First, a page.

Turning to the students responsible for the breakthrough, Mark Allum and Ryan Jendoubi, Dr Naughton said: “They need a big shout out. It’s incredible commitment to the case. They deserve so much credit”.
The University of Bristol Innocence Project is the first innocence project in the UK. Established in January 2005 by Dr Naughton, the UoBIP investigates cases of alleged victims of wrongful conviction who have exhausted the normal appeals process and legal aid, with the aim of clearing their names.
Intensely supervised by academic staff and, if necessary, assisted by forensic scientists and criminal appeal lawyers, the UoBIP assists those who are found to be potentially innocent.
It makes applications and submissions to the Criminal Cases Review Commission or the Scottish Criminal Cases Review Commission to support a referral of the case back to the Court of Appeal (in England and Wales) or the High Court of Justiciary (in Scotland).
The UoBIP is also the founding member of the Innocence Network UK (INUK), an umbrella organisation which has helped set up 34 Innocence projects based in universities across England, Scotland and Wales.
Mr Beck’s case is the first referral of an alleged miscarriage of justice by an Innocence Project for a case in Scotland.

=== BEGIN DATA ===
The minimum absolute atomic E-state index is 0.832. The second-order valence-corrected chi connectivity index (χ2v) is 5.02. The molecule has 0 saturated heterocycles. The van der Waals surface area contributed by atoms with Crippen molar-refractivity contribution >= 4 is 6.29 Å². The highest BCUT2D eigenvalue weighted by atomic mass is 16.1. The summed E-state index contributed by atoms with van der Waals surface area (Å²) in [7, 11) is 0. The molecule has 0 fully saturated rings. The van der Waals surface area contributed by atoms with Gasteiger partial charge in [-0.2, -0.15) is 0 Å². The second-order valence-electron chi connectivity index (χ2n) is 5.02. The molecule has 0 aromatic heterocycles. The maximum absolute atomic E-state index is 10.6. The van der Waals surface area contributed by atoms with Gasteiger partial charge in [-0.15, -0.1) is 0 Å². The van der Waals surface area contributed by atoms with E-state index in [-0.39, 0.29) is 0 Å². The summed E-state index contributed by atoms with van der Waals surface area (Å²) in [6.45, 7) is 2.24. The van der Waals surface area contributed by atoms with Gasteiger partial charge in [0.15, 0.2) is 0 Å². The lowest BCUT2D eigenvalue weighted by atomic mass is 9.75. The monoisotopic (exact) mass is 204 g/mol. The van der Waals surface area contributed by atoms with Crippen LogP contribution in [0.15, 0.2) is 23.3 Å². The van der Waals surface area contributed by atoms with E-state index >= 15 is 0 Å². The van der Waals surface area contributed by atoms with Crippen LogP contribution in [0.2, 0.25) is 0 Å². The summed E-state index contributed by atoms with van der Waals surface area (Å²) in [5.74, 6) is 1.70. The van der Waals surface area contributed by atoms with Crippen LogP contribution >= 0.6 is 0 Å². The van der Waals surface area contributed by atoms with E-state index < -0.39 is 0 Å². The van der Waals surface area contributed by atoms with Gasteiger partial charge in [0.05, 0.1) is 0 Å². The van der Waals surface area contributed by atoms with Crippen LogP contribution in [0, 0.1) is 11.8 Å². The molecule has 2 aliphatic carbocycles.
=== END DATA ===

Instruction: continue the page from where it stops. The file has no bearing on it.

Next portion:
Some 90 University of Bristol students work on the Innocence Project, taking on cases in teams of three. The project is extra-curricular, meaning the students dedicate hours of their time to it in addition to their studies.
“I supervise them and give them cases, but it’s their creativity,” said Dr Naughton. “They get into relationships with their peers, they think outside the box”.
Dr Naughton explained that although 80 per cent of the people the project deals with turn out not to be innocent, the team still deems such an outcome a success. “It’s about settling a claim one way or the other,” he said.
Dr Naughton, who founded the Innocence Network UK after studying miscarriages of justice for his PhD, outlined the difficulties his teams face in getting convictions overturned: “Sometimes they [the review commission] look at our work and they say ‘yes, you’ve undermined the evidence against them [the candidate] but this is work their defence lawyers could have done, it’s not fresh evidence’.
“It’s so frustrating for them and their families, and they don’t give up. We have got families who have given their entire lives to fighting.
“In the case of Mr Beck his daughters have grown up with a father whose life has been consumed with trying to get his conviction overturned.”
Dr Naughton added that nine out of 10 applications for appeal get knocked back, “so Mr Beck has already gotten over a major hurdle”.
Reflecting on Mr Beck’s chances of success, Dr Naughton said fifty per cent of cases referred by the Scottish CRCC are successful, “but those are crude statistics”.
He added: “We don’t want to celebrate too much. A massive hurdle has been overcome but we need to focus our minds and do the best we can to help Mr Beck in his fight.
“We think he has a strong change, but we want to play it safe and keep fighting”.
To find out more about the University of Bristol Innocence Project, click here.